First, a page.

This came from the origin of 1975:::: and the only reference to coton I found in 1975
The fourth edition included a major change whereby flame resistant garments were no longer required exclusively; garments were allowed to be made either from flame resistant fabrics or from cotton or wool fabrics. Flame resistance performance and testing was permitted to be specified by the purchaser where desired and would be above the minimum requirements. The heat resistance and thermal shrinkage resistance requirements were retained. The heat resistance and thermal shrinkage resistance performance requirements were combined into a single requirement. The chapter on certification was reformatted by moving product labels and user information into a new Chapter 3. A new Chapter 4 on design requirements was also added.
The 2004 edition of NFPA 1975 once again addressed the basic protection offered by these garments in non-emergency situations and the “user friendliness” of station/work uniform fabrics. The fifth edition included changes that distinguished between thermally stable materials and materials that could potentially melt onto skin under conditions of accidental flame or high heat exposure, and provided for verification and certification of station/work uniforms constructed from flame resistant fabrics.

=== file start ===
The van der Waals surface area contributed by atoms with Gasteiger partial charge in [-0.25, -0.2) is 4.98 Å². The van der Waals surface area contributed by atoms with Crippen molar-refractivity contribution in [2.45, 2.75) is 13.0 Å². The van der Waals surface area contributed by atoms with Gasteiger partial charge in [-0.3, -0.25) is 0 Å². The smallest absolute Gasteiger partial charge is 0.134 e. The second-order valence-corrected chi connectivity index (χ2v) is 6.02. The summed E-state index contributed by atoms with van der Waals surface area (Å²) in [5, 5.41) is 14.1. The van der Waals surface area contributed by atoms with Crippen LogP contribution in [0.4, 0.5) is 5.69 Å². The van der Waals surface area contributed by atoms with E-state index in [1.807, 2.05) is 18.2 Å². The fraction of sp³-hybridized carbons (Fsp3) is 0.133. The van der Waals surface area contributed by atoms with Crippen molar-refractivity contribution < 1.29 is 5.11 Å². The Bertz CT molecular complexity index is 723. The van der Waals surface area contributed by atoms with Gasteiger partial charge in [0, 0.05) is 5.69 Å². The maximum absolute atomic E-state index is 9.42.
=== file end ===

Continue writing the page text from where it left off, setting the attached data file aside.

During the adoption process of the 1999 edition (fourth edition) of NFPA 1975, a floor amendment at the 1998 NFPA Fall Meeting removed the requirements for flame resistant fabrics and the specified flame resistance test, and instead permitted nominally 100 percent cotton or nominally 100 percent wool fabrics to be used. This led to fabric thermal stability problems, especially with wool fabrics but also with cotton fabrics that could cause or contribute to injury of the wearer. Because of the very nature of emergency services, emergency services personnel can be exposed to unknown and unexpected ignition sources during non-emergency situations when primary protective clothing is not being worn. Also, when emergency services personnel are wearing station/work uniforms constructed from these fabrics under primary protective clothing, the possibility of degradation of these fabrics exists and can lead to more severe injury for the wearer.